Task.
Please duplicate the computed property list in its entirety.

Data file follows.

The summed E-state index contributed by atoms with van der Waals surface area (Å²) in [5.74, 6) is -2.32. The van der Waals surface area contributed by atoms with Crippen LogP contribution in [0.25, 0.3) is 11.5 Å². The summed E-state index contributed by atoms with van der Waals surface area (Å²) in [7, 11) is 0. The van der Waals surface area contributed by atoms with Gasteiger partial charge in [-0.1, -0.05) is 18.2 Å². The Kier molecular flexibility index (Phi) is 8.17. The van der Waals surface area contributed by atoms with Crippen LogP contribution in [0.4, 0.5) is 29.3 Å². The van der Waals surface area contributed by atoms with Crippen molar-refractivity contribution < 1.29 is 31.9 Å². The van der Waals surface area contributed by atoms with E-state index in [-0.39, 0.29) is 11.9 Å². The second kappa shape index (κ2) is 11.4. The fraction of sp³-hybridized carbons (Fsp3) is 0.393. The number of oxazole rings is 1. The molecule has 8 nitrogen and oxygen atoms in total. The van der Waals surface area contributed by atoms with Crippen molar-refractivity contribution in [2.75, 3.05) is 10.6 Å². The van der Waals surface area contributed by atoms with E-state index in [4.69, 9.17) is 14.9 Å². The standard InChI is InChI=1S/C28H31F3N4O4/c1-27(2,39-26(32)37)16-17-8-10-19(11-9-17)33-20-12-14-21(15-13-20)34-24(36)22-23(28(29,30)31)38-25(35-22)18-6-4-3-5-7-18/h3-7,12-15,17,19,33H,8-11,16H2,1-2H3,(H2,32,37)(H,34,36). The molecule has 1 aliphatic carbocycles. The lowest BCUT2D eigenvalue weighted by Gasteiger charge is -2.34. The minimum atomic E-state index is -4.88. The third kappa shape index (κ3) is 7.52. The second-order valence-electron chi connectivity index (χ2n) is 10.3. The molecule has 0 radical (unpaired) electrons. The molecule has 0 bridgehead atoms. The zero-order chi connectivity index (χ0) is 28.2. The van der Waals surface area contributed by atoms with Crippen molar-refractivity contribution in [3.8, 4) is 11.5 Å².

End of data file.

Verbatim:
The summed E-state index contributed by atoms with van der Waals surface area (Å²) in [5.74, 6) is -2.32. The van der Waals surface area contributed by atoms with Crippen LogP contribution in [0.25, 0.3) is 11.5 Å². The summed E-state index contributed by atoms with van der Waals surface area (Å²) in [7, 11) is 0. The van der Waals surface area contributed by atoms with Gasteiger partial charge in [-0.1, -0.05) is 18.2 Å². The Kier molecular flexibility index (Phi) is 8.17. The van der Waals surface area contributed by atoms with Crippen LogP contribution in [0.4, 0.5) is 29.3 Å². The van der Waals surface area contributed by atoms with Crippen molar-refractivity contribution < 1.29 is 31.9 Å². The van der Waals surface area contributed by atoms with E-state index in [-0.39, 0.29) is 11.9 Å². The second kappa shape index (κ2) is 11.4. The fraction of sp³-hybridized carbons (Fsp3) is 0.393. The number of oxazole rings is 1. The molecule has 8 nitrogen and oxygen atoms in total. The van der Waals surface area contributed by atoms with Crippen molar-refractivity contribution in [2.75, 3.05) is 10.6 Å². The van der Waals surface area contributed by atoms with E-state index in [4.69, 9.17) is 14.9 Å². The standard InChI is InChI=1S/C28H31F3N4O4/c1-27(2,39-26(32)37)16-17-8-10-19(11-9-17)33-20-12-14-21(15-13-20)34-24(36)22-23(28(29,30)31)38-25(35-22)18-6-4-3-5-7-18/h3-7,12-15,17,19,33H,8-11,16H2,1-2H3,(H2,32,37)(H,34,36). The molecule has 1 aliphatic carbocycles. The lowest BCUT2D eigenvalue weighted by Gasteiger charge is -2.34. The minimum atomic E-state index is -4.88. The third kappa shape index (κ3) is 7.52. The second-order valence-electron chi connectivity index (χ2n) is 10.3. The molecule has 0 radical (unpaired) electrons. The molecule has 0 bridgehead atoms. The zero-order chi connectivity index (χ0) is 28.2. The van der Waals surface area contributed by atoms with Crippen molar-refractivity contribution in [3.8, 4) is 11.5 Å².